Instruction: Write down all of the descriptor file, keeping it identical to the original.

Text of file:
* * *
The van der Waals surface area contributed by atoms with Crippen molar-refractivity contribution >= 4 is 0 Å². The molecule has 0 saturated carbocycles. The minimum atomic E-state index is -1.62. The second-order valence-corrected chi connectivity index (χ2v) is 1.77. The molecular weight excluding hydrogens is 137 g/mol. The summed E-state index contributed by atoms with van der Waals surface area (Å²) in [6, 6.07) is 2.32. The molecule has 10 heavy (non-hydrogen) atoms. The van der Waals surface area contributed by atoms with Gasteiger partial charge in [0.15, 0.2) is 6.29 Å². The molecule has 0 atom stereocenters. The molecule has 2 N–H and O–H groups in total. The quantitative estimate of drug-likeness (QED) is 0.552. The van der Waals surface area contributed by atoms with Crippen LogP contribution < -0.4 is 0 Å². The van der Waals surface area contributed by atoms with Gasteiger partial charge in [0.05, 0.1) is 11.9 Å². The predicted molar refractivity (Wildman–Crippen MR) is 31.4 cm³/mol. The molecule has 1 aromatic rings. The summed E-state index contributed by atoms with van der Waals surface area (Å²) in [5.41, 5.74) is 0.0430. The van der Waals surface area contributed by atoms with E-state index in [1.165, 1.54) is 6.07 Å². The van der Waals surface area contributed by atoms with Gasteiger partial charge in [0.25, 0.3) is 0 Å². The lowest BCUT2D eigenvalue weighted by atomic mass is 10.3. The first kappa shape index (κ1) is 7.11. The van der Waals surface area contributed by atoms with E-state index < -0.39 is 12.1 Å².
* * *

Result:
The van der Waals surface area contributed by atoms with Crippen molar-refractivity contribution >= 4 is 0 Å². The molecule has 0 saturated carbocycles. The minimum atomic E-state index is -1.62. The second-order valence-corrected chi connectivity index (χ2v) is 1.77. The molecular weight excluding hydrogens is 137 g/mol. The summed E-state index contributed by atoms with van der Waals surface area (Å²) in [6, 6.07) is 2.32. The molecule has 10 heavy (non-hydrogen) atoms. The van der Waals surface area contributed by atoms with Gasteiger partial charge in [0.15, 0.2) is 6.29 Å². The molecule has 0 atom stereocenters. The molecule has 2 N–H and O–H groups in total. The quantitative estimate of drug-likeness (QED) is 0.552. The van der Waals surface area contributed by atoms with Crippen LogP contribution < -0.4 is 0 Å². The van der Waals surface area contributed by atoms with Gasteiger partial charge in [0.05, 0.1) is 11.9 Å². The predicted molar refractivity (Wildman–Crippen MR) is 31.4 cm³/mol. The molecule has 1 aromatic rings. The summed E-state index contributed by atoms with van der Waals surface area (Å²) in [5.41, 5.74) is 0.0430. The van der Waals surface area contributed by atoms with E-state index in [1.165, 1.54) is 6.07 Å². The van der Waals surface area contributed by atoms with Gasteiger partial charge in [0.25, 0.3) is 0 Å². The lowest BCUT2D eigenvalue weighted by atomic mass is 10.3. The first kappa shape index (κ1) is 7.11. The van der Waals surface area contributed by atoms with E-state index < -0.39 is 12.1 Å².